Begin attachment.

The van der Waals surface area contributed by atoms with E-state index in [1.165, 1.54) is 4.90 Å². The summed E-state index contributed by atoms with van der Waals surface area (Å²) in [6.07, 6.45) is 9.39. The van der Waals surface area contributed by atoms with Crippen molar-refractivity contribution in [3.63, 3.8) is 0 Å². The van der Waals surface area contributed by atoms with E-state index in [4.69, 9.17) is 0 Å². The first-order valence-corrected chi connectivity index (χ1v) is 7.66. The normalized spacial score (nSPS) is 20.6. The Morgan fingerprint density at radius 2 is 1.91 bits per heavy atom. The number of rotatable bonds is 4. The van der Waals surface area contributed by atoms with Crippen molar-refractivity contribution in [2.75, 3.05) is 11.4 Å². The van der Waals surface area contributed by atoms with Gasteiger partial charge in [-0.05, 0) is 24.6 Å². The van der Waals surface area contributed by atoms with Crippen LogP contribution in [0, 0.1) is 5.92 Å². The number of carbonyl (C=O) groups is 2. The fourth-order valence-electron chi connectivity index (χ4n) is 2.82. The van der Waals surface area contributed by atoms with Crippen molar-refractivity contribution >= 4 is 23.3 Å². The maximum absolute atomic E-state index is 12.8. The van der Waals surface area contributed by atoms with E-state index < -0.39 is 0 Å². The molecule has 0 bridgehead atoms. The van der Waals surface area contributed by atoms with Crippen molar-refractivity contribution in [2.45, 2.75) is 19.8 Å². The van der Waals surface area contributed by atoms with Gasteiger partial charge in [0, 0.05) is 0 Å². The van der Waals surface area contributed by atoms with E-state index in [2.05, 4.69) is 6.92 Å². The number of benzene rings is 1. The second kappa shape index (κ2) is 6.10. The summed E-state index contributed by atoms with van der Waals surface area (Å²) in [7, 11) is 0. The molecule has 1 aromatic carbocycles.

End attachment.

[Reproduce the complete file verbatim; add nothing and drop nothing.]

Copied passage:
The van der Waals surface area contributed by atoms with E-state index in [1.165, 1.54) is 4.90 Å². The summed E-state index contributed by atoms with van der Waals surface area (Å²) in [6.07, 6.45) is 9.39. The van der Waals surface area contributed by atoms with Crippen molar-refractivity contribution in [3.63, 3.8) is 0 Å². The van der Waals surface area contributed by atoms with E-state index in [4.69, 9.17) is 0 Å². The first-order valence-corrected chi connectivity index (χ1v) is 7.66. The normalized spacial score (nSPS) is 20.6. The Morgan fingerprint density at radius 2 is 1.91 bits per heavy atom. The number of rotatable bonds is 4. The van der Waals surface area contributed by atoms with Crippen molar-refractivity contribution in [2.75, 3.05) is 11.4 Å². The van der Waals surface area contributed by atoms with Gasteiger partial charge in [-0.05, 0) is 24.6 Å². The van der Waals surface area contributed by atoms with Crippen LogP contribution in [0, 0.1) is 5.92 Å². The number of carbonyl (C=O) groups is 2. The fourth-order valence-electron chi connectivity index (χ4n) is 2.82. The van der Waals surface area contributed by atoms with Crippen molar-refractivity contribution >= 4 is 23.3 Å². The maximum absolute atomic E-state index is 12.8. The van der Waals surface area contributed by atoms with E-state index < -0.39 is 0 Å². The molecule has 0 bridgehead atoms. The van der Waals surface area contributed by atoms with Crippen molar-refractivity contribution in [2.45, 2.75) is 19.8 Å². The van der Waals surface area contributed by atoms with Gasteiger partial charge in [0, 0.05) is 0 Å². The van der Waals surface area contributed by atoms with E-state index in [2.05, 4.69) is 6.92 Å². The number of benzene rings is 1. The second kappa shape index (κ2) is 6.10. The summed E-state index contributed by atoms with van der Waals surface area (Å²) in [7, 11) is 0. The molecule has 1 aromatic carbocycles.